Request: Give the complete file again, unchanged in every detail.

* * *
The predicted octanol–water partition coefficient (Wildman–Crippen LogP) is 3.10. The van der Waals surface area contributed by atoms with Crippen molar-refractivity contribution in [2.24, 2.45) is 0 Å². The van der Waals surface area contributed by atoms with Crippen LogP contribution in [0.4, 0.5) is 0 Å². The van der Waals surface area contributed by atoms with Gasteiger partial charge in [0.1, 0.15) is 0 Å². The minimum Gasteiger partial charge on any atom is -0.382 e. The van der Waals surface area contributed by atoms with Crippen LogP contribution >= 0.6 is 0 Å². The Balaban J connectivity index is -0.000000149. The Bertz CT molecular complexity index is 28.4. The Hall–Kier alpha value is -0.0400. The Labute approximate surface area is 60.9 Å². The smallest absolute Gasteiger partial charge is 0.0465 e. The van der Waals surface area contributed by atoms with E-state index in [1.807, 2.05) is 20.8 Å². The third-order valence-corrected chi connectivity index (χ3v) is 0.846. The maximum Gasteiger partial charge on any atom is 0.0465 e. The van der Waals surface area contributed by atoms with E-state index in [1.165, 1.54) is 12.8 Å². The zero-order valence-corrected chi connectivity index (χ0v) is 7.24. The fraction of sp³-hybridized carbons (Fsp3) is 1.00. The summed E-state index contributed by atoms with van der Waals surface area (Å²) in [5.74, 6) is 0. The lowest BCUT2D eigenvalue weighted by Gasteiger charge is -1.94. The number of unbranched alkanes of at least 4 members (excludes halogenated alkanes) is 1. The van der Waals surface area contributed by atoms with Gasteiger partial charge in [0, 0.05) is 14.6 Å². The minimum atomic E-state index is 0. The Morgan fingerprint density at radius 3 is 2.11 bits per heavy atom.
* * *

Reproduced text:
The predicted octanol–water partition coefficient (Wildman–Crippen LogP) is 3.10. The van der Waals surface area contributed by atoms with Crippen molar-refractivity contribution in [2.24, 2.45) is 0 Å². The van der Waals surface area contributed by atoms with Crippen LogP contribution in [0.4, 0.5) is 0 Å². The van der Waals surface area contributed by atoms with Gasteiger partial charge in [0.1, 0.15) is 0 Å². The minimum Gasteiger partial charge on any atom is -0.382 e. The van der Waals surface area contributed by atoms with Crippen LogP contribution >= 0.6 is 0 Å². The Balaban J connectivity index is -0.000000149. The Bertz CT molecular complexity index is 28.4. The Hall–Kier alpha value is -0.0400. The Labute approximate surface area is 60.9 Å². The smallest absolute Gasteiger partial charge is 0.0465 e. The van der Waals surface area contributed by atoms with E-state index in [1.807, 2.05) is 20.8 Å². The third-order valence-corrected chi connectivity index (χ3v) is 0.846. The maximum Gasteiger partial charge on any atom is 0.0465 e. The van der Waals surface area contributed by atoms with E-state index in [1.165, 1.54) is 12.8 Å². The zero-order valence-corrected chi connectivity index (χ0v) is 7.24. The fraction of sp³-hybridized carbons (Fsp3) is 1.00. The summed E-state index contributed by atoms with van der Waals surface area (Å²) in [5.74, 6) is 0. The lowest BCUT2D eigenvalue weighted by Gasteiger charge is -1.94. The number of unbranched alkanes of at least 4 members (excludes halogenated alkanes) is 1. The van der Waals surface area contributed by atoms with Gasteiger partial charge in [0, 0.05) is 14.6 Å². The minimum atomic E-state index is 0. The Morgan fingerprint density at radius 3 is 2.11 bits per heavy atom.